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. 2019 Sep;4(9):1508-1515.
doi: 10.1038/s41564-019-0476-8. Epub 2019 Jun 10.

The current and future global distribution and population at risk of dengue

Affiliations
  • PMID: 31182801
  • PMCID: PMC6784886
  • DOI: 10.1038/s41564-019-0476-8
Free PMC article

The current and future global distribution and population at risk of dengue

Jane P Messina et al. Nat Microbiol. 2019 Sep.
Free PMC article

Abstract

Dengue is a mosquito-borne viral infection that has spread throughout the tropical world over the past 60 years and now affects over half the world's population. The geographical range of dengue is expected to further expand due to ongoing global phenomena including climate change and urbanization. We applied statistical mapping techniques to the most extensive database of case locations to date to predict global environmental suitability for the virus as of 2015. We then made use of climate, population and socioeconomic projections for the years 2020, 2050 and 2080 to project future changes in virus suitability and human population at risk. This study is the first to consider the spread of Aedes mosquito vectors to project dengue suitability. Our projections provide a key missing piece of evidence for the changing global threat of vector-borne disease and will help decision-makers worldwide to better prepare for and respond to future changes in dengue risk.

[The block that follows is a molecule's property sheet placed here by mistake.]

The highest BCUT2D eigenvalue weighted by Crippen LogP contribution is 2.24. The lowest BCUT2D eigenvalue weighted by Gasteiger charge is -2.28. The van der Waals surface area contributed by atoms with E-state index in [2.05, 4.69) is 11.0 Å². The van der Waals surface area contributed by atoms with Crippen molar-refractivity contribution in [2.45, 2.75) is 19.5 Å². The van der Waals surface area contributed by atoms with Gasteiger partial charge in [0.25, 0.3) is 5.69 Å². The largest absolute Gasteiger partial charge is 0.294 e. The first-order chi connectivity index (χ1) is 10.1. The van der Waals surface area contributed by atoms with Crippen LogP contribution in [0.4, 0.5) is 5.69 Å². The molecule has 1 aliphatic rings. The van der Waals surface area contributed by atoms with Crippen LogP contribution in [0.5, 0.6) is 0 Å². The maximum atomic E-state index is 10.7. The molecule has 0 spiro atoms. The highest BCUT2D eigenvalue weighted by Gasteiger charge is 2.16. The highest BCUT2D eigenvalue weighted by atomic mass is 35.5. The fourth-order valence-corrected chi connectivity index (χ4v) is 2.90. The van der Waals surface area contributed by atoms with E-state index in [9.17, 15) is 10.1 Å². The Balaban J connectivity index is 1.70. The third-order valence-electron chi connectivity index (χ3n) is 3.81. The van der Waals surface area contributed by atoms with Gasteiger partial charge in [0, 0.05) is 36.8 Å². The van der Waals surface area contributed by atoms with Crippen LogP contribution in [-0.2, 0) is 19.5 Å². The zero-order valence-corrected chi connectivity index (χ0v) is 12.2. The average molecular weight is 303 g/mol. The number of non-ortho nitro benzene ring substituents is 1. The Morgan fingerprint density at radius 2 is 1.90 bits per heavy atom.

Conflict of interest statement

The authors declare no competing interests.

Figures

Fig. 1
Fig. 1. Probability of occurrence of dengue in 2015.
ac, Maps displaying global probability data (a) as well as data for North America and parts of Central America and the Caribbean (b) and North Africa, the Middle East and Europe (c). Values range from 0 (grey, unsuitable environment) to 1 (red, suitable environment).
Fig. 2
Fig. 2. Environmental suitability for dengue occurrence according to RCP6.0 and SSP2.
ac, Projected data shown for 2020 (a), 2050 (b) and 2080 (c). df, Changes in areas classified as at-risk (using the suitability threshold of 0.467).
Fig. 3
Fig. 3. Projected changes in the risk of dengue occurrence.
ac, There are predicted changes in the land area (a) and population (b,c) at risk of dengue in the future. Mean and 95% credible intervals are shown for each ensemble of 100 BRT models.

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